Utah mail carrier considered a hero after helping a woman who fell

Mail carrier Adam Benicosa is being considered a hero after helping a woman who fell while gardening.

Mail carrier Adam Benicosa is being considered a hero after helping a woman who fell while gardening. (Jessica Lowell, KSL NewsRadio)

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ROY — A mail carrier in Roy is being considered for a Postmasters General Heroes' Award after he helped a woman who had fallen and couldn't get up.

Adam Benicosa was on his mailing route on May 31 when he saw 68-year-old Sherry Jarvis on the ground.

"Out of the corner of my eye, I saw some frantic waving, and I looked over, and it was one of my customers," Benicosa said.

Jarvis had fallen over and hit her head on the railroad ties lining her planter box.

"I was weeding, and I went to pull out this big weed. Well… the weed won," Jarvis said.

Jarvis was able to check herself for injuries, finding she got pretty beat up in the fall but didn't have any broken bones.

Jarvis said she tried calling out to some neighbors she could hear, but they didn't hear her. That's when she spotted her mailman, Benicosa, who jumped into action.

"I came around the corner, we got her up, and she said she couldn't feel her legs," Benicosa said.

"I would count to three. 'One, two, three, and then I'll lift you.' She kept saying 'No, no, I can't feel my legs yet.' We had to let some blood rush back into her legs to get her up," he recalled.

After getting Jarvis off the ground, Benicosa made sure she wasn't dizzy or dehydrated from the heat.

Benicosa has worked for the Postal Service for 30 years this summer. He said this isn't the first time he's had to help members of the community.

"She's probably the fifth person I had to help up," he said. "I had a woman that was in the middle of winter that was laying in her carport … thank goodness I came when I did because she'd been yelling for help."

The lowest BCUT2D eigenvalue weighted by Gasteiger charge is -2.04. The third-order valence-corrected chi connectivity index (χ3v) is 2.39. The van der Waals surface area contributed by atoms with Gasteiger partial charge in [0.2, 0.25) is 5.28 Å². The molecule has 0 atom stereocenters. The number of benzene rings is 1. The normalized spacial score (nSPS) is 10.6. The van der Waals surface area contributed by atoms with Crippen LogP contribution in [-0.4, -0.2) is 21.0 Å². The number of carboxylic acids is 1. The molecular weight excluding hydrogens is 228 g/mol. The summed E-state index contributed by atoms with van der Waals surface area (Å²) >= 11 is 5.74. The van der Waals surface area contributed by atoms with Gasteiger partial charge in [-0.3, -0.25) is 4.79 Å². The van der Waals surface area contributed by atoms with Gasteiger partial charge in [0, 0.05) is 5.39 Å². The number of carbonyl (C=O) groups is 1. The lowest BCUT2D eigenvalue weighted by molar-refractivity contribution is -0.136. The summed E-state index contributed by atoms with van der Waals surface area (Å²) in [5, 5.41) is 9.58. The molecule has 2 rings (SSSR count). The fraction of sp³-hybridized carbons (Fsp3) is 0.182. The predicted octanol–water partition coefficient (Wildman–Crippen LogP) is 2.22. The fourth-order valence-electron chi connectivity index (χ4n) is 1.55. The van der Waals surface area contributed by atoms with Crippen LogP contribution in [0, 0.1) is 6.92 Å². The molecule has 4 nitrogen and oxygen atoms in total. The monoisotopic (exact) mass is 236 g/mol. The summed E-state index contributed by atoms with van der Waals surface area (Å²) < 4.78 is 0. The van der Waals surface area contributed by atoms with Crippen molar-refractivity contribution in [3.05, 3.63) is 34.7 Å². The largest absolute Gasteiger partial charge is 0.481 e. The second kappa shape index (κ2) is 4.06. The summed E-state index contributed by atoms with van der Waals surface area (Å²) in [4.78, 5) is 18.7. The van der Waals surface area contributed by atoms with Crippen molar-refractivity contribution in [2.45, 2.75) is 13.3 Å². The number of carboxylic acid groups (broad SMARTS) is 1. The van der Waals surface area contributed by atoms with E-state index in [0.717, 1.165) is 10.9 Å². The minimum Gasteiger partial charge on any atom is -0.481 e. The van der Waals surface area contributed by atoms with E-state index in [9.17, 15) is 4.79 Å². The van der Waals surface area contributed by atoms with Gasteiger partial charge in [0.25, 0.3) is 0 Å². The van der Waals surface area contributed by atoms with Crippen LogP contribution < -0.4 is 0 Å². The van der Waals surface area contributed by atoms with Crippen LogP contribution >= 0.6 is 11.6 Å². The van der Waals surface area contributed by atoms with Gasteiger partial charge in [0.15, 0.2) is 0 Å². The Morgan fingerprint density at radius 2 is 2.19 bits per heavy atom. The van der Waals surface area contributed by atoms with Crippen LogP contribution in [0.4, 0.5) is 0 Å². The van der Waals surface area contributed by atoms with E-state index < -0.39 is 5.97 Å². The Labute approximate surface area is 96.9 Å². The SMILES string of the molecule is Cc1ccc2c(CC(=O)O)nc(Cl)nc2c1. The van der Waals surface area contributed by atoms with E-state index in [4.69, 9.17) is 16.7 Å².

Benicosa said he helped that woman get inside the house after finding her that winter.

He said he's also helped a child with a bee sting and helped people carry groceries inside their houses.

"It's not like I'm out here giving CPR to people that are in cardiac arrest," Benicosa said. "It's just these little moments. You know, just helping each other."

He said he knows that his community will reciprocate the kindness. On warm days like Thursday and Friday, he said he'll normally get around a half dozen water bottles in mailboxes on his route.

A week later, bruises are still lining Jarvis' right side, and there's a visible one on her forehead. She said she was going to get an X-ray of her arm on Friday.

As for the weed, Jarvis said the roots "went clear to China," and her son was able to pull it.

Benicosa's postmaster in Roy, Kade Bambrough, said Benicosa was nominated for the Internal Postmaster General Heroes' Award.

The award honors postal workers who go above and beyond the call of duty.

Bambrough said it can take a few weeks for the request to process. Once the request goes through, Benicosa will get a commendation letter from the Postmaster General and will appear in a "Heroes" column.

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Jessica Lowell


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